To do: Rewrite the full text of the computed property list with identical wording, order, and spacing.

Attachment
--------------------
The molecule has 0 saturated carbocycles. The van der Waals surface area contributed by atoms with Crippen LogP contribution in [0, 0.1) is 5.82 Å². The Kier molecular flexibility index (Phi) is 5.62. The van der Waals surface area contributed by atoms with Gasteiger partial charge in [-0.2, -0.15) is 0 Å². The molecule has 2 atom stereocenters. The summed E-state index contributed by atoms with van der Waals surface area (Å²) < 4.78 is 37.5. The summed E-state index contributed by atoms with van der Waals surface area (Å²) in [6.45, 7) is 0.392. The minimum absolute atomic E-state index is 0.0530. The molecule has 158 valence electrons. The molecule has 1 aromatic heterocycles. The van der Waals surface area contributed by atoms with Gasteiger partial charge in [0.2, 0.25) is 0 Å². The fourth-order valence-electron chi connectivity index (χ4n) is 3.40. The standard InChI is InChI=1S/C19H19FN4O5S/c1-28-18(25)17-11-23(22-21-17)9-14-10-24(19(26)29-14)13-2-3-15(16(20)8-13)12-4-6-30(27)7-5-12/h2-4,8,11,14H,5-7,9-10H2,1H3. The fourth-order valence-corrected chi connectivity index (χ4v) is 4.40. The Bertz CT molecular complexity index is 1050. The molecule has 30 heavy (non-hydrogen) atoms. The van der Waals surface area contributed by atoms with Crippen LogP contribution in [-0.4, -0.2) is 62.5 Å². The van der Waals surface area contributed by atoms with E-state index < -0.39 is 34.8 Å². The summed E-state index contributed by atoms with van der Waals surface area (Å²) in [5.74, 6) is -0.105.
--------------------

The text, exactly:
The molecule has 0 saturated carbocycles. The van der Waals surface area contributed by atoms with Crippen LogP contribution in [0, 0.1) is 5.82 Å². The Kier molecular flexibility index (Phi) is 5.62. The van der Waals surface area contributed by atoms with Gasteiger partial charge in [-0.2, -0.15) is 0 Å². The molecule has 2 atom stereocenters. The summed E-state index contributed by atoms with van der Waals surface area (Å²) < 4.78 is 37.5. The summed E-state index contributed by atoms with van der Waals surface area (Å²) in [6.45, 7) is 0.392. The minimum absolute atomic E-state index is 0.0530. The molecule has 158 valence electrons. The molecule has 1 aromatic heterocycles. The van der Waals surface area contributed by atoms with Gasteiger partial charge in [0.2, 0.25) is 0 Å². The fourth-order valence-electron chi connectivity index (χ4n) is 3.40. The standard InChI is InChI=1S/C19H19FN4O5S/c1-28-18(25)17-11-23(22-21-17)9-14-10-24(19(26)29-14)13-2-3-15(16(20)8-13)12-4-6-30(27)7-5-12/h2-4,8,11,14H,5-7,9-10H2,1H3. The fourth-order valence-corrected chi connectivity index (χ4v) is 4.40. The Bertz CT molecular complexity index is 1050. The molecule has 30 heavy (non-hydrogen) atoms. The van der Waals surface area contributed by atoms with Crippen LogP contribution in [-0.4, -0.2) is 62.5 Å². The van der Waals surface area contributed by atoms with E-state index < -0.39 is 34.8 Å². The summed E-state index contributed by atoms with van der Waals surface area (Å²) in [5.74, 6) is -0.105.